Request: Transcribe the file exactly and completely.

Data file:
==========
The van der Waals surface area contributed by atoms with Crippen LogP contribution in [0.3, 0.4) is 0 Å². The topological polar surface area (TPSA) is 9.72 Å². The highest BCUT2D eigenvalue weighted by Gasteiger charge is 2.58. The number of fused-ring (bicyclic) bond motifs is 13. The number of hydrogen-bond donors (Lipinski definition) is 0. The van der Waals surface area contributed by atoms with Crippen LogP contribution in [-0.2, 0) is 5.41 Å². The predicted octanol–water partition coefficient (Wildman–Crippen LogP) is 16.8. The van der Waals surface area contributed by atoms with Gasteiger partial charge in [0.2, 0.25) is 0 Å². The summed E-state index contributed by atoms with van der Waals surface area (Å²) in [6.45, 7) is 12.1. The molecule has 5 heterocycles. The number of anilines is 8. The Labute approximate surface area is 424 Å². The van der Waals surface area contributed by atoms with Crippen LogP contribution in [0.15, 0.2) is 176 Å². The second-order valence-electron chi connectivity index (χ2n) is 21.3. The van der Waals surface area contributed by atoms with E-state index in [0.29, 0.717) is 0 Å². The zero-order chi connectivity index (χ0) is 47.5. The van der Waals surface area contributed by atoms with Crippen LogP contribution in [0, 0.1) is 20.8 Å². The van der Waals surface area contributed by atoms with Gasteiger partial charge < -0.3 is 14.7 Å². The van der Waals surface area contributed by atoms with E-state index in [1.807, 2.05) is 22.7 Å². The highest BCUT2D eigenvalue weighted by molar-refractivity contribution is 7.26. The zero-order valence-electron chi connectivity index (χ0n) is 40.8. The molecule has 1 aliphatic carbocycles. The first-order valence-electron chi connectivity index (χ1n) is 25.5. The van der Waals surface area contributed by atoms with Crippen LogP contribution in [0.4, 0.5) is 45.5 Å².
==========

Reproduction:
The van der Waals surface area contributed by atoms with Crippen LogP contribution in [0.3, 0.4) is 0 Å². The topological polar surface area (TPSA) is 9.72 Å². The highest BCUT2D eigenvalue weighted by Gasteiger charge is 2.58. The number of fused-ring (bicyclic) bond motifs is 13. The number of hydrogen-bond donors (Lipinski definition) is 0. The van der Waals surface area contributed by atoms with Crippen LogP contribution in [-0.2, 0) is 5.41 Å². The predicted octanol–water partition coefficient (Wildman–Crippen LogP) is 16.8. The van der Waals surface area contributed by atoms with Gasteiger partial charge in [0.2, 0.25) is 0 Å². The summed E-state index contributed by atoms with van der Waals surface area (Å²) in [6.45, 7) is 12.1. The molecule has 5 heterocycles. The number of anilines is 8. The Labute approximate surface area is 424 Å². The van der Waals surface area contributed by atoms with Crippen LogP contribution in [0.15, 0.2) is 176 Å². The second-order valence-electron chi connectivity index (χ2n) is 21.3. The van der Waals surface area contributed by atoms with E-state index in [0.29, 0.717) is 0 Å². The zero-order chi connectivity index (χ0) is 47.5. The van der Waals surface area contributed by atoms with Crippen LogP contribution in [0, 0.1) is 20.8 Å². The van der Waals surface area contributed by atoms with Gasteiger partial charge < -0.3 is 14.7 Å². The van der Waals surface area contributed by atoms with E-state index in [1.807, 2.05) is 22.7 Å². The highest BCUT2D eigenvalue weighted by molar-refractivity contribution is 7.26. The zero-order valence-electron chi connectivity index (χ0n) is 40.8. The molecule has 1 aliphatic carbocycles. The first-order valence-electron chi connectivity index (χ1n) is 25.5. The van der Waals surface area contributed by atoms with Crippen LogP contribution in [0.4, 0.5) is 45.5 Å².